Wine and chocolate are chock full of powerful antioxidants that can boost mood, increase blow flow, reduce stress and have other health benefits.

-In fact, NEW studies have shown that:

  1. 1 glass of red wine each day may improve blood glucose levels in adults with Type 2 diabetes.
  2. 1 serving of dark chocolate each day is associated with a 16% reduced risk of atrial  fibrillation

So what is the “sweet spot” for good heart health ?

-Alcohol:  Men (1-2 servings per day) & Women (1 serving per day): 5 ounces of wine OR 12 ounces of beer OR 1 shot of spirit.

-Dark Chocolate: 1 ounce (approximates the width of your 2 thumbs).

Dr. Miller is Professor of Cardiovascular Medicine, University of Maryland School of Medicine in Baltimore, Maryland and Member of the American Heart Association Nutrition and Lifestyle Committee.  His latest book is “Heal Your Heart: The Positive Emotions Prescription” with 100% of proceeds donated to the American Heart Association.

 

 

 

For a Healthy Heart, Chop the Animal Fat!

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It was a great privilege to serve with my esteemed colleagues, led by Dr. Frank Sacks, on a Presidential Advisory statement  entitled “Dietary Fats and Cardiovascular Disease” commissioned by the American Heart Association and published in.Circulation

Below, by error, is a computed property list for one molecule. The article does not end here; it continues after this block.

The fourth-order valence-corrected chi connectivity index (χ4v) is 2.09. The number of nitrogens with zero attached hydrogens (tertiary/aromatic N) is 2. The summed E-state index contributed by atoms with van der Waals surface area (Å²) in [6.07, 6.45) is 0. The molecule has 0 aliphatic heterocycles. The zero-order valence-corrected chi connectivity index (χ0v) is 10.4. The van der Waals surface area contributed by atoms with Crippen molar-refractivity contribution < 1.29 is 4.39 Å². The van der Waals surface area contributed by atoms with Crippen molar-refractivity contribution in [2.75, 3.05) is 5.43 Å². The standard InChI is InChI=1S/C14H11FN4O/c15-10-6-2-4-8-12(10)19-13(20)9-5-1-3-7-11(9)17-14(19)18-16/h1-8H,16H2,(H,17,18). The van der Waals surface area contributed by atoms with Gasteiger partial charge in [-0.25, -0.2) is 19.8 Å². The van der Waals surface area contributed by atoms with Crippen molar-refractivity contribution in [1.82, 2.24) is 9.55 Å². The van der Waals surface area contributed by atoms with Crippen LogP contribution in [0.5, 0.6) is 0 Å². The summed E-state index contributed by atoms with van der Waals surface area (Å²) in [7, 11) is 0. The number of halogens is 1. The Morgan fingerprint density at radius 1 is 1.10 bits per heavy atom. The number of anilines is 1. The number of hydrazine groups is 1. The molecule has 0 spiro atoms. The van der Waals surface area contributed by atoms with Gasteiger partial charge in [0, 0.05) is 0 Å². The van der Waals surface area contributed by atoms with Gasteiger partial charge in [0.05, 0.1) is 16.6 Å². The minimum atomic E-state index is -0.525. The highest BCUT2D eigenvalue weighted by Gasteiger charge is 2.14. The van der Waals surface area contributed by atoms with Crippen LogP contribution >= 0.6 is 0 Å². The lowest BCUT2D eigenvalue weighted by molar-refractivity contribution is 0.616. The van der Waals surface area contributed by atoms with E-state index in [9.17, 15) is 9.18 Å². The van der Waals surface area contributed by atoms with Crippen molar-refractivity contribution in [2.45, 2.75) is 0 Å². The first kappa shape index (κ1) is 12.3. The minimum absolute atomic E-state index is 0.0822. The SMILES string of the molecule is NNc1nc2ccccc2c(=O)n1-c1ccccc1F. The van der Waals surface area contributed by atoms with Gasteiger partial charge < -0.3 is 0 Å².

Some of the main points are:

1. Replacing 10% of calories from Saturated fats (such as beef tallow, butter and lard) with Polyunsaturated fats (such as corn, safflower & soybean oils) REDUCES RISK OF HEART DISEASE BY 50%

2.  Replacing 10% of calories from Saturated fats with Monounsaturated fats (olive oil) REDUCES RISK OF HEART DISEASE BY 30%

3. Replacing 10% of calories from Saturated fats with Complex Carbs (whole grains) REDUCES RISK OF HEART DISEASE BY 18%

4. Replacing 10% of calories from Saturated fats with Simple Carbs (refined starches/added sugars) DOES NOT REDUCE RISK OF HEART DISEASE

As a cardiologist, I recommend that you chop out or restrict animal fat.  However, for my meat loving patients who will not give up their favorite steak, limit intake to no more than 3-4 ounces per serving and aim for a lean cut of beef.  At a restaurant, I recommend asking your waiter to have the chef divide the steak up front (for sharing or placing into a take home box) and filling up your plate with fresh salad instead.

Dr. Miller is Professor of Cardiovascular Medicine, University of Maryland School of Medicine in Baltimore, Maryland and Member of the American Heart Association Nutrition and Lifestyle Committee.  His latest book is “Heal Your Heart: The Positive Emotions Prescription…” (Rodale Press).